05:48:08 - Local time in the Channel Islands  |   06:48:08 - Local time in Brussels
Frontpage / Lé Bouân Crapaud, Gordon Young: stone, 2004. Jersey was the last Channel Island to be cut off after the Ice Age so the common toad occurs only here, the reason Jersey people are known colloquially as ‘crapauds’ using the Jèrriais. Commissioned during celebrations marking Jersey’s 800-year link with the Crown and donated anonymously by an islander, this piece sits at the historic town’s western end, site of the 169 prison demolished in 1811. The column text comes from the 1771 Code of Jersey Laws. / Lé Bouân Crapaud, Gordon Young: stone, 2004. Jersey was the last Channel Island to be cut off after the Ice Age so the common toad occurs only here, the reason Jersey people are known colloquially as ‘crapauds’ using the Jèrriais. Commissioned during celebrations marking Jersey’s 800-year link with the Crown and donated anonymously by an islander, this piece sits at the historic town’s western end, site of the 169 prison demolished in 1811. The column text comes from the 1771 Code of Jersey Laws.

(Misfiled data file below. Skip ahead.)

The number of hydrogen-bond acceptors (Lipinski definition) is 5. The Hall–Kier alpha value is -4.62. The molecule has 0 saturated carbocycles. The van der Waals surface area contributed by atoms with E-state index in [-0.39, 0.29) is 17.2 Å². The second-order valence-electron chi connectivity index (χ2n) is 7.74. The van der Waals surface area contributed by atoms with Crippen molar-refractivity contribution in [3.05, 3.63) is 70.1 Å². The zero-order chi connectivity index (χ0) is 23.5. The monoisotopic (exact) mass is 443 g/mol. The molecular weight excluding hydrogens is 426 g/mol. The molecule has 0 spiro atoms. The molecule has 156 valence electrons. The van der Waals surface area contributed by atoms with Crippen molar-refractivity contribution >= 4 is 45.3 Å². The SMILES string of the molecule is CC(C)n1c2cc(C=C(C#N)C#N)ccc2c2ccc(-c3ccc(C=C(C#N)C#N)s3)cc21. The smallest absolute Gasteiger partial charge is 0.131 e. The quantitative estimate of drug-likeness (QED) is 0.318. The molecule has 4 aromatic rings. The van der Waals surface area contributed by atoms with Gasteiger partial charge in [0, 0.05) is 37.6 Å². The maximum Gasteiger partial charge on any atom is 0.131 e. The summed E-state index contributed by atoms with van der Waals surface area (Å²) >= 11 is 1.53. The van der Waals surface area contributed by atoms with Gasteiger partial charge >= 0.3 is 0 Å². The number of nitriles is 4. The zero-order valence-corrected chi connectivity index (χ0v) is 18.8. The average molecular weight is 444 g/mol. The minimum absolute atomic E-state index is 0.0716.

Lé Bouân Crapaud, Gordon Young: stone, 2004. Jersey was the last Channel Island to be cut off after the Ice Age so the common toad occurs only here, the reason Jersey people are known colloquially as ‘crapauds’ using the Jèrriais. Commissioned during celebrations marking Jersey’s 800-year link with the Crown and donated anonymously by an islander, this piece sits at the historic town’s western end, site of the 169 prison demolished in 1811. The column text comes from the 1771 Code of Jersey Laws.

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